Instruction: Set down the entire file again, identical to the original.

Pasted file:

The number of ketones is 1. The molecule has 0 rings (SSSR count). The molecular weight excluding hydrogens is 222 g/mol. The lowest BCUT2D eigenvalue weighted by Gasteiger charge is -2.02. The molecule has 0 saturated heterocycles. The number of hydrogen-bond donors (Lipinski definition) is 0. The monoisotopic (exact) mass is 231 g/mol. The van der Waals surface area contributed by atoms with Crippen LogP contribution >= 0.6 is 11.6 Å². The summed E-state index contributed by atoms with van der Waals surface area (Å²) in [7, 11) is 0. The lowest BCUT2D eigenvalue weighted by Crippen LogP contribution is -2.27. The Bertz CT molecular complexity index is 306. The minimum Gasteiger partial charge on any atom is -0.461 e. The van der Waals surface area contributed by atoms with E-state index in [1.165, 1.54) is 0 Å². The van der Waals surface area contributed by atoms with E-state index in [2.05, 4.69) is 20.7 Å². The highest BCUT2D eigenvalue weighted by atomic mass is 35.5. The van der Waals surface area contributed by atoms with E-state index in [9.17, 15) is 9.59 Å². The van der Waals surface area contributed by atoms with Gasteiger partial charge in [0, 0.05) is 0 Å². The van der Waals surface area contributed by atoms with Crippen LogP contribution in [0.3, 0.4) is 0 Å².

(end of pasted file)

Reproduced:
The number of ketones is 1. The molecule has 0 rings (SSSR count). The molecular weight excluding hydrogens is 222 g/mol. The lowest BCUT2D eigenvalue weighted by Gasteiger charge is -2.02. The molecule has 0 saturated heterocycles. The number of hydrogen-bond donors (Lipinski definition) is 0. The monoisotopic (exact) mass is 231 g/mol. The van der Waals surface area contributed by atoms with Crippen LogP contribution >= 0.6 is 11.6 Å². The summed E-state index contributed by atoms with van der Waals surface area (Å²) in [7, 11) is 0. The lowest BCUT2D eigenvalue weighted by Crippen LogP contribution is -2.27. The Bertz CT molecular complexity index is 306. The minimum Gasteiger partial charge on any atom is -0.461 e. The van der Waals surface area contributed by atoms with E-state index in [1.165, 1.54) is 0 Å². The van der Waals surface area contributed by atoms with E-state index in [2.05, 4.69) is 20.7 Å². The highest BCUT2D eigenvalue weighted by atomic mass is 35.5. The van der Waals surface area contributed by atoms with E-state index in [9.17, 15) is 9.59 Å². The van der Waals surface area contributed by atoms with Gasteiger partial charge in [0, 0.05) is 0 Å². The van der Waals surface area contributed by atoms with Crippen LogP contribution in [0.3, 0.4) is 0 Å².